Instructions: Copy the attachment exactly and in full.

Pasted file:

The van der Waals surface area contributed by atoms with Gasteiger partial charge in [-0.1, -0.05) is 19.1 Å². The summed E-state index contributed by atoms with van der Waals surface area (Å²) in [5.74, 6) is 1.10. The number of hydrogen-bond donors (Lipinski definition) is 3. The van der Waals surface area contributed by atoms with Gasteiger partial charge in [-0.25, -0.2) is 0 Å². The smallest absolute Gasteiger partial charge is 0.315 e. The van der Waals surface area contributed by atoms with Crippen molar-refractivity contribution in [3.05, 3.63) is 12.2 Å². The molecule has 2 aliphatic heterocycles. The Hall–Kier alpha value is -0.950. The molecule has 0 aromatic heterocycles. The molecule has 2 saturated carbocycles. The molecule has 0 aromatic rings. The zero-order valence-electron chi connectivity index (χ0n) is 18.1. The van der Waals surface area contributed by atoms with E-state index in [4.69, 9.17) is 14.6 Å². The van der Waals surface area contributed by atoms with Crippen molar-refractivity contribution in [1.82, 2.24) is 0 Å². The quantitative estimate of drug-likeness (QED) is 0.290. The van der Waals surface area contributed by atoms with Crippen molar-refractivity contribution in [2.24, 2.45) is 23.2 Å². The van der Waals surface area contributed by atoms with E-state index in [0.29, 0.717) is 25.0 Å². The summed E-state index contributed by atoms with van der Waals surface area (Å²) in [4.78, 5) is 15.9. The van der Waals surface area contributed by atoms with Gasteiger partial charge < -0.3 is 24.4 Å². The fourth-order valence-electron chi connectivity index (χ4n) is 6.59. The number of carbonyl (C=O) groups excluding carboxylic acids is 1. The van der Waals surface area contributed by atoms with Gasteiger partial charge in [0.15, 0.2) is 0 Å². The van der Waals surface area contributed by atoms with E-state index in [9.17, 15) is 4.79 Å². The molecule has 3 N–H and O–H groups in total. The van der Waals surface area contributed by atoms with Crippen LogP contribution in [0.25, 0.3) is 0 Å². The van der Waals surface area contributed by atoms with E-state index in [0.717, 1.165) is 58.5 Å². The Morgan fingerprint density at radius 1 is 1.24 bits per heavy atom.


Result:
The van der Waals surface area contributed by atoms with Gasteiger partial charge in [-0.1, -0.05) is 19.1 Å². The summed E-state index contributed by atoms with van der Waals surface area (Å²) in [5.74, 6) is 1.10. The number of hydrogen-bond donors (Lipinski definition) is 3. The van der Waals surface area contributed by atoms with Gasteiger partial charge in [-0.25, -0.2) is 0 Å². The smallest absolute Gasteiger partial charge is 0.315 e. The van der Waals surface area contributed by atoms with Crippen molar-refractivity contribution in [3.05, 3.63) is 12.2 Å². The molecule has 2 aliphatic heterocycles. The Hall–Kier alpha value is -0.950. The molecule has 0 aromatic heterocycles. The molecule has 2 saturated carbocycles. The molecule has 0 aromatic rings. The zero-order valence-electron chi connectivity index (χ0n) is 18.1. The van der Waals surface area contributed by atoms with E-state index in [4.69, 9.17) is 14.6 Å². The van der Waals surface area contributed by atoms with Crippen molar-refractivity contribution in [1.82, 2.24) is 0 Å². The quantitative estimate of drug-likeness (QED) is 0.290. The van der Waals surface area contributed by atoms with Crippen molar-refractivity contribution in [2.24, 2.45) is 23.2 Å². The van der Waals surface area contributed by atoms with E-state index in [0.29, 0.717) is 25.0 Å². The summed E-state index contributed by atoms with van der Waals surface area (Å²) in [4.78, 5) is 15.9. The van der Waals surface area contributed by atoms with Gasteiger partial charge < -0.3 is 24.4 Å². The fourth-order valence-electron chi connectivity index (χ4n) is 6.59. The number of carbonyl (C=O) groups excluding carboxylic acids is 1. The van der Waals surface area contributed by atoms with Gasteiger partial charge in [0.15, 0.2) is 0 Å². The van der Waals surface area contributed by atoms with E-state index in [9.17, 15) is 4.79 Å². The molecule has 3 N–H and O–H groups in total. The van der Waals surface area contributed by atoms with Crippen LogP contribution in [0.25, 0.3) is 0 Å². The van der Waals surface area contributed by atoms with E-state index in [0.717, 1.165) is 58.5 Å². The Morgan fingerprint density at radius 1 is 1.24 bits per heavy atom.